Figure 3.  Parkinson’s disease and cancer, Parkin mediated mechanisms. A scheme on the role of PARKIN in the development of cancer. The decreased expression of PARKIN lowers the expression of the tumor suppressor gene PTEN, leading to an increase in proinflammatory interleukins (IL-1b; TNF-a), increasing the rate of cancer development. On the other hand, the overexpression of PARKIN leads to a decreased expression of endothelial growth factor receptor (VEGFR), inducing the stabilization of microtubules and leading to an anti-inflammatory and antitumor effect.

Figure 4.  Overlapping biological pathways of PD and cancer mainly include protein accumulation, mitochondrial damage, oxidative stress response, chronic inflammation, and cell cycle control with flaws in DNA repair. This scheme shows how the three most common genes Parkin, DJ-1, and PINK1 involved in PD lead to dysregulation of both tumor suppressor genes, PTEN, and P53.

Figure 5.  Flow charts of the canonical pathway of mutant Htt to miRNA. In the nucleus, primary microRNAs are cleaved by Drosha complex in precursor microRNA (pre-miRNA), The pre-miRNA is exported to the cytoplasm by Exportin-5. At the cytoplasm, pre-miRNA is processed by Dicer complex into double-stranded loop RNAs, mature microRNA (mature miRNA). The strand with the more unstable 5′-end is selected for loading onto miRNA-induced silencing complex (miRISC). RISC., -bound miRNAs to modulate miRNA activity (degradation and/or translational suppression). Finally, miRNA shows a regulatory role in different pathological pathways involving tumor cells.

Figure 6.  Role of the Huntingtin-associated protein 1 (HAP1) and mutant huntingtin interaction in traffic of organelles and protein regulation. Huntingtin is a scaffold protein with a capacity to bind to a HAP1 protein, which modulates the binding to dynactin or kinesin proteins (microtubule protein complex). The dynactin complex promotes retrograde trafficking, while kinesin promotes anterograde trafficking towards the synaptic area.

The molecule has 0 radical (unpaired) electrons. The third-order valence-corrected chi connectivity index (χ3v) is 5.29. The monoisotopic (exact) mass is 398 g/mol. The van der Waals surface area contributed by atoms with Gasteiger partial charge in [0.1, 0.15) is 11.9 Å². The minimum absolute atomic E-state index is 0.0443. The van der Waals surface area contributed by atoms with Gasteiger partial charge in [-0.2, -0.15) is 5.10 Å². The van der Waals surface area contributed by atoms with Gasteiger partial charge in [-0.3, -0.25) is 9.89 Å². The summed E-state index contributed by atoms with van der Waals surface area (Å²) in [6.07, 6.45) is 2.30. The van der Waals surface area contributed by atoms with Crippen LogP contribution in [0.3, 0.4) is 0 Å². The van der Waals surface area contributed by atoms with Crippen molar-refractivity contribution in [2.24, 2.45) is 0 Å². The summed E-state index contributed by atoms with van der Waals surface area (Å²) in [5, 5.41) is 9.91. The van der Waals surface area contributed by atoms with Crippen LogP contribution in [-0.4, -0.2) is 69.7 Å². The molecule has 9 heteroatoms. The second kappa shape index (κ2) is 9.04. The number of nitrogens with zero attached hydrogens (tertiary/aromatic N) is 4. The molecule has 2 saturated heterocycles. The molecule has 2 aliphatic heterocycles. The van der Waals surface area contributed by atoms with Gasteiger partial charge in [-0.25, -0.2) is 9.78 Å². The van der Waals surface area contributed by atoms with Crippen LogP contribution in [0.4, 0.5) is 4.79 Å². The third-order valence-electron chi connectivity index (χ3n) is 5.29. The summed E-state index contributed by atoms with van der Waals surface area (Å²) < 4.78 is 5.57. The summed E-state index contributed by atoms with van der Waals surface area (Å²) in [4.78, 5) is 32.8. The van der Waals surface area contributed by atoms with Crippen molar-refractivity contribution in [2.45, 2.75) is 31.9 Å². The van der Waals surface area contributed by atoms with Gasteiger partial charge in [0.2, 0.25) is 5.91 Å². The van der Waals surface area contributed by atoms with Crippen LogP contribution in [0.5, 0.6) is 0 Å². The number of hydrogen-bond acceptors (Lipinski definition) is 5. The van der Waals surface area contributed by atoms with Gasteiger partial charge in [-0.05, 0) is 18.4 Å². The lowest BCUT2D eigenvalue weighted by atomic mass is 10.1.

Figure 7.  Common pathways to the three neurodegenerative diseases (Huntington’s disease HD, Parkinson’s disease PD and Alzheimer’s disease AD) leading the activation of the P53 gene, with the consequent antioxidant effect and, as a final pathway, the apoptosis of neoplastic cells. P53, a transcriptional factor, has shown multiple functions in the crossroads among cancer and neurodegenerative disorders such as HD, PD, and AD. p53 demonstrates a central role in the balance of cell cycle arrest-DNA repair and programmed death, maintaining a delicate balance between cancer suppressive and age-promoting functions.

Figure 8.  Role of Phosphodiesterase 10A (PDE10A) in the cAMP signaling cascade PDE10A mediated intracellular signaling by hydrolyzing the ATP to the cAMP. Increased levels of cAMP promote activation of protein kinase A (PKA) that, in turn, modulates Dopamine-and cAMP-Regulated Phosphoprotein, Mr 32 kDa (DARPP-32) phosphorylation leading the promotion of neuronal survival by genes regulation.